One of the biggest landowners was Joseph Despard Pemberton who owned a large part of Oak Bay, the Gonzales district (including Gonzales Heights) and Fairfield (see map). Fairfield Road was put through in 1857. Joseph Despard was an outstanding example of an immigrant who combined an official position with an eye for future land values.
He had to wait a long time but made his fortune in the end. Like so many of our pioneers he came from Ireland where opportunities were few in the depression which followed the hunger years. With Joseph Despard opportunities may have been fewer than average because his grandfather, a mayor of Dublin, had 18 sons and three daughters. Such large families were a main cause of the starvation which followed the failure of the potato harvests.
Pemberton arrived here in 1851 as a surveyor for the Hudson's Bay Company and after undertaking on their behalf many dangerous missions in the Interior, bought in 1858 a five-acre plot, the nucleus of his Gonzales estate, known then as Pemberton Farm. Joined by his sister in 1856, Joseph Despard went to England, got married and lived with his wife in a 30-foot by 20-foot log cabin on the north side of Fairfield Road.
Frederick Pemberton put through Oak Bay Avenue at his own expense. It was a move of enlightened self-interest as the road also gave better access to the Pemberton holdings. The potentialities of Oak Bay as a residential area were seen as early as 1891 when the Oak Bay Land and Improvement Co. was incorporated with 3,000 shares of $1.00 each. Shareholders included Major Dupont of Victoria, two big timber operators and John Paterson of New Westminster.
Biggest owners of property in Oak Bay were the Hudson's Bay Company, who owned 1,118 out of the municipality's 1,922 arable acres; next came John Tod (407 acres), Wm. Henry McNeil (200 acres), Joseph D. Pemberton ( 188 acres) and Isabella Ross ( 10 acres). The single-storey dwelling of John Tod, a Hudson's Bay employee, still stands at 2564 Heron Street in Oak Bay. Its low doorways and undulating floorboards are typical of the carpentry of the 1850's. John Tod's acreage included Mary Tod Island. Mary married John Bowker and her home still stands in Bowker Place, which was on her father's property. The fine trees along 1900 block Beach were planted, it is believed, by John Bowker.
Mary Tod Island is sometimes called Jimmy Chicken Island. An Indian named Jimmy Chicken lived on it at one time. Whether he was so named because he kept chickens, sold chickens, looked like a chicken or was "chicken" is not revealed in Oak Bay's history. Nor does Jimmy Chicken appear in any national biographies. In any case he must have had a very pleasant location with an island all to himself until Rattenbury, son of the architect, whose house (now Glenlyon School) was on the mainland opposite, built a swimming pool there, the remains of which can still be seen.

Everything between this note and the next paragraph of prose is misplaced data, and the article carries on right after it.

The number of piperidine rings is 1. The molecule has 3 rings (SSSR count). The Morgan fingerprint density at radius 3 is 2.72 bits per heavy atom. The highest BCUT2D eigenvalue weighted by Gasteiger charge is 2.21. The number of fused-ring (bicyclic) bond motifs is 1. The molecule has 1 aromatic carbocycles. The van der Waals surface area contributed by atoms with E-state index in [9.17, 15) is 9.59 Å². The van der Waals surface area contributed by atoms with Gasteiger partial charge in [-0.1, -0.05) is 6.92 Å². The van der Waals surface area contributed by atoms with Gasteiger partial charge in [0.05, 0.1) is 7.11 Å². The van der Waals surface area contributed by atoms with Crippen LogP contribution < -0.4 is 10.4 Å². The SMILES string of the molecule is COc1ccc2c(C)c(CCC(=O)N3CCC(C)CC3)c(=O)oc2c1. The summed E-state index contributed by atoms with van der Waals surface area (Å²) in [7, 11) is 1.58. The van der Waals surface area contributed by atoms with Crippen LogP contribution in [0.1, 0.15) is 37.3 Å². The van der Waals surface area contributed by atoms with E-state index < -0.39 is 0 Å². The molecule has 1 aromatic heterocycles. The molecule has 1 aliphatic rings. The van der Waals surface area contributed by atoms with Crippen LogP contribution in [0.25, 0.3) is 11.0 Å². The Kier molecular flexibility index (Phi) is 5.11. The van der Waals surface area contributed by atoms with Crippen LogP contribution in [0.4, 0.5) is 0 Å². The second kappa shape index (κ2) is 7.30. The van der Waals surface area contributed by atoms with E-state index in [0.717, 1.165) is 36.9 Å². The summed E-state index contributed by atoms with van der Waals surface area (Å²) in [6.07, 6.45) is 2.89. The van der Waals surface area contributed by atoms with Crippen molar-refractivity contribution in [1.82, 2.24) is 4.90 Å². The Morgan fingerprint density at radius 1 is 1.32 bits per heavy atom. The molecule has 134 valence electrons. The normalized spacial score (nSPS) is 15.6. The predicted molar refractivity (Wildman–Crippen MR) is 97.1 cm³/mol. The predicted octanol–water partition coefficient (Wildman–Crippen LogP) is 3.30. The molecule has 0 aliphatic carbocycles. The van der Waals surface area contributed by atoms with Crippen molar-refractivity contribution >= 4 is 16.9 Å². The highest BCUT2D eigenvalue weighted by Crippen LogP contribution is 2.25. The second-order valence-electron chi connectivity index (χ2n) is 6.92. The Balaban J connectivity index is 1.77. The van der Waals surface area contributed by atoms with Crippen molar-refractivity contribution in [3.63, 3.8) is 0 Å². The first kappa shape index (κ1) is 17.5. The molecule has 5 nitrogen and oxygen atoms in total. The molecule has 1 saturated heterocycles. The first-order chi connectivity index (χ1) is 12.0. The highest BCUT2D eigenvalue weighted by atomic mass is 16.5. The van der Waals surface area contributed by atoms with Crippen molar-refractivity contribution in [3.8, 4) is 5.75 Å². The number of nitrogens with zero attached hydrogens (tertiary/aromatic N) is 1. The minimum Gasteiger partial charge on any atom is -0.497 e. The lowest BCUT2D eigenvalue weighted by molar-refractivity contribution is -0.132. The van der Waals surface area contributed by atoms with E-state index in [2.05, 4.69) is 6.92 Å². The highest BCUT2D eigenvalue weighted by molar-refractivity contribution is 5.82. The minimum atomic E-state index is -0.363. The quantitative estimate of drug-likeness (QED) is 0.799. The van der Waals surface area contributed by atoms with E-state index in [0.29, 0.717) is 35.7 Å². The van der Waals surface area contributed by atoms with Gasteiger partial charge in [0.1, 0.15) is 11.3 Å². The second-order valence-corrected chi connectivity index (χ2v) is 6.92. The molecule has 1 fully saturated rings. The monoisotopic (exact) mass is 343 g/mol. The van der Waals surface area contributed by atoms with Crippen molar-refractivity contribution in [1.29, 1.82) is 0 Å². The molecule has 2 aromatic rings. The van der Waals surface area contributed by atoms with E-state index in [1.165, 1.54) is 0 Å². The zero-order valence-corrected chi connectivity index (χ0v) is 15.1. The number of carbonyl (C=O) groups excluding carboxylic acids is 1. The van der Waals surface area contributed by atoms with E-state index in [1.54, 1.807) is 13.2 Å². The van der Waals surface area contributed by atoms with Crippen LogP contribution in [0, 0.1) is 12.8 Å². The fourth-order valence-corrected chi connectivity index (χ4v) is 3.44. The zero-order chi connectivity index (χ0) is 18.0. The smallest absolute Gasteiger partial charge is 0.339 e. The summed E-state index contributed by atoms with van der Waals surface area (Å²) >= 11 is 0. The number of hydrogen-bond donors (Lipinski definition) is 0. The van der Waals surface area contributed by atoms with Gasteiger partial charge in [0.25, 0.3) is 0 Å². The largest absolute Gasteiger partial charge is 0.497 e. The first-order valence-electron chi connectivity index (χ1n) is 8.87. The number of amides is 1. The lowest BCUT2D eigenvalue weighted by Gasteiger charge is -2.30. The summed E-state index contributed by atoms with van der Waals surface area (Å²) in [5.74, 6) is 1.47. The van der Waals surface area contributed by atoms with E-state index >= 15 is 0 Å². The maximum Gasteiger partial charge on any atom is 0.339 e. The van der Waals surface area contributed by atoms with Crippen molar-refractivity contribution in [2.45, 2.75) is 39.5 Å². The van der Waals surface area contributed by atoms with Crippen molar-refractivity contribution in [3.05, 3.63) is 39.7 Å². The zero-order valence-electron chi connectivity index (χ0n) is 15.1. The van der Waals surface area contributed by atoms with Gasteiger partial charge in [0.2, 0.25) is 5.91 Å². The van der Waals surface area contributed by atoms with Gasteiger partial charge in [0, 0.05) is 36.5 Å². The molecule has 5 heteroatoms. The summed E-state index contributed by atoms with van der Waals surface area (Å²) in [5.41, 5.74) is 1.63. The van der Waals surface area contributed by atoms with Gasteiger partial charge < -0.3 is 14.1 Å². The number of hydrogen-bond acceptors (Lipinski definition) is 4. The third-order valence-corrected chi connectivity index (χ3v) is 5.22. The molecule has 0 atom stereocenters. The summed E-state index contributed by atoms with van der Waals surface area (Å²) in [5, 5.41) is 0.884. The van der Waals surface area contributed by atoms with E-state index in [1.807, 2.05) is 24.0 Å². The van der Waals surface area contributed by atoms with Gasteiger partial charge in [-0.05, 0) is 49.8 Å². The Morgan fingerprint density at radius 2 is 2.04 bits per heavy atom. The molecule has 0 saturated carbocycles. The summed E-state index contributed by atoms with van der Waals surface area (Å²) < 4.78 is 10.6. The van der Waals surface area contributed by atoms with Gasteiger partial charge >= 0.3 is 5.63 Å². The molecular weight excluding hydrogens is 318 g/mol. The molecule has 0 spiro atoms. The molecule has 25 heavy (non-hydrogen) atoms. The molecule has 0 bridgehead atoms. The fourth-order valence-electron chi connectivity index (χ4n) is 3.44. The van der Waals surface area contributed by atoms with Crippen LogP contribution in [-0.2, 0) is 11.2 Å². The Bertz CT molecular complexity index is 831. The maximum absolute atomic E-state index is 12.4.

John Tod is often referred to as a Hudson's Bay "factor," but people seem to have been rather free with high-sounding titles in the early days. In fact John Tod was very disillusioned with the Hudson's Bay Company. Like most of our pioneers he came from a poor family, lost his job in a Glasgow grocer firm and enlisted with the fur company for £ 20 a year. In his diary he refers to some of the hardships he suffered including meals on the emigrant ship which at first consisted entirely of porridge ( without milk or sugar) . The captain improved the diet only when some passengers swam ashore rather than endure it any longer. He served in several very unpleasant Hudson's Bay forts (or warehouses) before coming to the coast and frequently complained of the slow promotion in the Company's service.
He had four wives at different times, but little is known of numbers one, two and four who were Indian. His third wife was from Wales. He bought his land in Oak Bay from the Company and ploughed up 100 acres which included Willows Farm. Rumor has it that some very lively parties occurred in his Heron Street home and that there was a tunnel from the house to the beach through which he smuggled in Chinese who at that time were subject to a head tax.
His hardships and four wives do not appear to have done him any harm for he lived to the ripe age of 88, dying in 1882. Bowker Creek used to be called Tod's stream. Wm. H. McNeil, who owned 200 acres with Shoal Bay as the shoreline, was captain of the Hudson's Bay Company S.S. Beaver. He had a large farm running to the shore, which used to be known as McNeil Bay.
Isabella Ross, by the way, who owned 10 acres, was a daughter of McNeil. The map in annex shows the boundaries of these properties imposed on a current map of Oak Bay. North of Oak Bay, McKay owned all of Ten-Mile Point and W. F. Tolmie, whose farm was at Cloverdale and North Quadra Street, owned 1000 acres bounded on the northeast by Mt. Tolmie, joining with the Work property on Hillside.
It is often said with some plausibility that people don’t die, they Just move to Victoria, or more precisely, Oak Bay. What may pass as proof for this can be found almost any day. "Let me see," an elderly gentleman will say in Anglo-Canadian accents. "You want to find out about so-and-so. Well, young John should still be around the district somewhere; he can probably tell you." It turns out that "young John" is 90 if he's a day, and still golfing. It's the same with the British army colonels: They continue to stride the esplanades, upright, brisk of pace, even as the days of Britain's military glory recede far into the distance. The images persist, durable as an old pair of well-made British shoes